Beta-blockers (e.g., Timolol eye drop) are generally accepted as the drugs of first choice. They can also be used in combination with other anti-glaucomatous preparations. Miotics are generally not recommended in eyes with peripheral anterior synechiae formation; in addition, they may enhance postoperative inflammation because of a breakdown of the blood-aqueous barrier which further compromises the corneal graft.
  2. Laser treatment
    Depending on the aetiology and severity of the glaucoma, all available modalities of laser therapy can be useful: laser trabeculoplasty, laser iridotomy and cyclophotocoagulation. Argon-, Nd:YAG- or diode lasers are routinely used in clinical practice.
  3. Surgical treatment
    Filtering procedures with or without adjunctive therapy of antimetabolites have only a low long-term success rate. Some authors report good results using aqueous drainage devices, with success rates of up to 70%.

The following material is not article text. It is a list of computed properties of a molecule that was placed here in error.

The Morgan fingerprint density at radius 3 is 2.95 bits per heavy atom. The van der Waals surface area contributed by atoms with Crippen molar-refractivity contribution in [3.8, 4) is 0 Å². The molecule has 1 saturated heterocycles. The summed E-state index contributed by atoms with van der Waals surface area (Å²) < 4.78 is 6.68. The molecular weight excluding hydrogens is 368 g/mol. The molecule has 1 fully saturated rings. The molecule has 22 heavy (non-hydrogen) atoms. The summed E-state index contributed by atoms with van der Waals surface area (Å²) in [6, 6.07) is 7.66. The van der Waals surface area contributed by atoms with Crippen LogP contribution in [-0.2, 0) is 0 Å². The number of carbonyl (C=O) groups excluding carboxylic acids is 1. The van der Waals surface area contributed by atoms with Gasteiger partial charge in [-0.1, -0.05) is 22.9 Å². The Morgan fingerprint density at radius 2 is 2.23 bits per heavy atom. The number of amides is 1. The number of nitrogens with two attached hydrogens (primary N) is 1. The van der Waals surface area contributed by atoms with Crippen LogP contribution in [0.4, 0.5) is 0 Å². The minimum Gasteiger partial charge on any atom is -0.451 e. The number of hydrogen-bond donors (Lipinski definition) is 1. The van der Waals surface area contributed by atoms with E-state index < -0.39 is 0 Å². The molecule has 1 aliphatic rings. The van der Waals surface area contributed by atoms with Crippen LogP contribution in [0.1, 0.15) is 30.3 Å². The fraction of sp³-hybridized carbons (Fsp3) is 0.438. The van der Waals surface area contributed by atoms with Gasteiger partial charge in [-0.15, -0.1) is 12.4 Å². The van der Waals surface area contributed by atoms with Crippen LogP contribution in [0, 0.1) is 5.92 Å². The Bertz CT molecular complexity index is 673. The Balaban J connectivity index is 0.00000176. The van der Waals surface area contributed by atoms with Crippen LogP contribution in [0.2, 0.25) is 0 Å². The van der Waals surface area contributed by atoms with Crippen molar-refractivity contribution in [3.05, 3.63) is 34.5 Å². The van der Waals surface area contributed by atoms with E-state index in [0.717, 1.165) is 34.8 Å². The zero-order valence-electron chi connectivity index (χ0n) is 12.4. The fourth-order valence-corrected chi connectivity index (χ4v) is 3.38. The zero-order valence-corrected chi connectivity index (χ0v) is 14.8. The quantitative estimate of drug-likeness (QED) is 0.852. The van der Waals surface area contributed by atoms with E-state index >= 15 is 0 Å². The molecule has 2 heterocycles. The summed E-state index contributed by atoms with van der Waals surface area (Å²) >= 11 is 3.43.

Eyes requiring a penetrating keratoplasty often carry a long history of previous diseases, recurrent inflammation, trauma and/or multiple surgeries. Frequently, a more complex surgical procedure is necessary that causes a more severe postoperative inflammatory reaction. This, in turn, reduces the success rate of post-keratoplasty glaucoma surgery. One has also to take into consideration the fact that graft failures are described with an incidence of 30% to 50% after additional intraocular surgical procedures, such as filtering operations.


Glaucoma certainly is one of the most threatening complications following penetrating keratoplasty. Taking care of possible risk factors, improving the surgical techniques and closely following the patient can significantly increase the overall success rate.